1. Number of Followers: More followers leads to a higher Twitter Grade (all other things being equal). Yes, I agree that it’s easy to game this number, but we are looking at measuring reach and I did say all other things being equal.

2. Power of Followers: If you have people with a high Twitter Grade following you, it counts more than those with a low Twitter Grade following you. It’s a bit recursive, and we don’t get carried away with it, but it helps.

2. Updates: More updates generally leads to a higher grade — within reason. This does not mean you should be tweeting like a manic squirrel cranked up on caffeine and sugar. It won’t help either your Twitter Grade or your overall happiness in life.

3. Update Recency: Users that are more current (i.e. time elapsed since last tweet is low) generally get higher grades.

4. Follower/Following Ratio: The higher the ratio, the better. However, the weight of this particular factor decreases as the user accrues points for other factors (so, once a user gets to a high level of followers or a high level of engagement, the Follower/Following ratio counts less).

5. Engagement: The more a given user’s tweets are being retweeted, the more times the user is being referenced or cited, the higher the twitter grade. Further, the value of the engagement is higher based on who is being engaged. If a user with a very high Twitter Grade retweets, it counts more than if a spammy account with a very low grade retweets.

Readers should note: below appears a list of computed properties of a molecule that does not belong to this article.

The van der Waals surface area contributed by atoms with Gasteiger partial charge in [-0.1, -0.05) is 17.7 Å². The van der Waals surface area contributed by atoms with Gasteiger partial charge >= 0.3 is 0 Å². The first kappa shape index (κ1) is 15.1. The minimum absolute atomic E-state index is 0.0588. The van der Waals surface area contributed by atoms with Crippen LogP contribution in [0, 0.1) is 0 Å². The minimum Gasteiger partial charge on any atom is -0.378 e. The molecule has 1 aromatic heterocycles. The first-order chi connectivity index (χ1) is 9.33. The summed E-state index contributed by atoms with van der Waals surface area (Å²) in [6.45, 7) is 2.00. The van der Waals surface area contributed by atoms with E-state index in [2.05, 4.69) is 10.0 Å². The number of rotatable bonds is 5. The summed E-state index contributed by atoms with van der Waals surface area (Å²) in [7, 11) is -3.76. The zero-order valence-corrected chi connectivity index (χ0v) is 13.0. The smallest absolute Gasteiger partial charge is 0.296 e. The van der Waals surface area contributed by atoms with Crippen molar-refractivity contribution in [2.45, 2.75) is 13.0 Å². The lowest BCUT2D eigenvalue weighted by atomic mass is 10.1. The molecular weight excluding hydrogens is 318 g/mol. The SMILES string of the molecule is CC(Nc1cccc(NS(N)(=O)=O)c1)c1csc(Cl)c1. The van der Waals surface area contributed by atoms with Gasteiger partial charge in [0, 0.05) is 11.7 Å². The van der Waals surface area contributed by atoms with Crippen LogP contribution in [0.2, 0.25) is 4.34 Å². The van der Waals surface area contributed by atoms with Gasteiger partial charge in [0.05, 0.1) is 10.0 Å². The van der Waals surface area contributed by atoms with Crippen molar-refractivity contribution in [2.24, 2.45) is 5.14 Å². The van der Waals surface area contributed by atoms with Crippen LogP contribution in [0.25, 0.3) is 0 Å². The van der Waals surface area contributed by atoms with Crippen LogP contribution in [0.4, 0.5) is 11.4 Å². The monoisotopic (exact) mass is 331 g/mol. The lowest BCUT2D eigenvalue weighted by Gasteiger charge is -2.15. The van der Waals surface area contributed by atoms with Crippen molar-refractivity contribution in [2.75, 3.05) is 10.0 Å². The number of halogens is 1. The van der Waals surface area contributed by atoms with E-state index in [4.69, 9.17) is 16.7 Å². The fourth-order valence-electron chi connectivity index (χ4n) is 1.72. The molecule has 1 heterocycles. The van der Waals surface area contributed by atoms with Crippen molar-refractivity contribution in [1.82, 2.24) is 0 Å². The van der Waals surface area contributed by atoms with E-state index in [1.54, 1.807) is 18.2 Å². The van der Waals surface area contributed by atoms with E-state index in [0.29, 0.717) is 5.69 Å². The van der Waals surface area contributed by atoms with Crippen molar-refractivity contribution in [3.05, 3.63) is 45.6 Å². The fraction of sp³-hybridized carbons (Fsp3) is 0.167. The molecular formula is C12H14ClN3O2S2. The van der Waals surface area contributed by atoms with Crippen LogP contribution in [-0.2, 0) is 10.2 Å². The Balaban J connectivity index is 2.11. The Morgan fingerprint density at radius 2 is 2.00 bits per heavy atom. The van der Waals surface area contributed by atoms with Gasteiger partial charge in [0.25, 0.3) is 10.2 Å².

As you can guess, one's Twitter grade can be all over the place. As of this writing, mine is 99.8, which means out of out of 2,747,790 Twitters, there are just 4,953 who are better than me at this point in time. But a month ago my grade was 99.9 and last week it was 99.7. But since I'm hyper competitive, adding followers at a regular daily clip, I want to know where I stand in Oakland, California, where I live. With that, here are the top 10 users on Twitter who live in Oakland, followed by Los Angeles, then San Francisco, and listed by name, grade, and number of followers:


1. mistahfab - 100 - 22,270
2. acedtect - 99.99 - 16,070
3. mollywood - 99.98 - 20,394
4. mrdaveyd - 99.9 - 3,094
5. bulldogreporter - 99.8 - 1,736
6. pandora_radio - 99.9 - 26,434
7. zennie62 - 99.8 - 5,988
8. ktvu - 99.8 - 2,445
9. mc_lars - 99.8 - 3,912
10. stocktwits - 99.8 - 85,623

Los Angeles

1. christinelu - 100 - 10,760
2. ijustine - 100 - 601,005
3. wilw - 100 - 958,546
4. laist - 100 - 7,398
5. mattsingley - 100 - 18,166
6. drew - 100 6,003
7. Mayhemstudios - 100 - 30,569
8. eonline - 100 - 1,040,375
9. lotay - 100 - 56,319
10. mitchelmusso - 100 - 211,947

San Francisco

1. missrogue - 100 - 28,127
2. briansolis - 100 - 27,621
3. ev - 100 - 1,095,917
4. parislemon - 100 - 10,084
5. Techmeme - 100 - 14,604
6. wired - 100 - 71,402
7. kynamdoan - 100 - 23,681
8. loic - 100 - 28,743
9. widgetbox - 100 - 14,093
10. gigaom - 99.99 - 5,674

San Jose

1. Jowyang - 100 - 48,277
2. techCrunch - 100 - 942,676
3. techchat - 100 - 21,494
4. mediaphyter - 100 - 12,019
5. djc8080 - 100 - 75,009
6. RoundTableSJ - 99.99 - 12,109
7. KingArthurSV - 99.99 - 8,946
8. shelisrael - 99.98 - 16,046
9. charlief - 99.97 - 15,026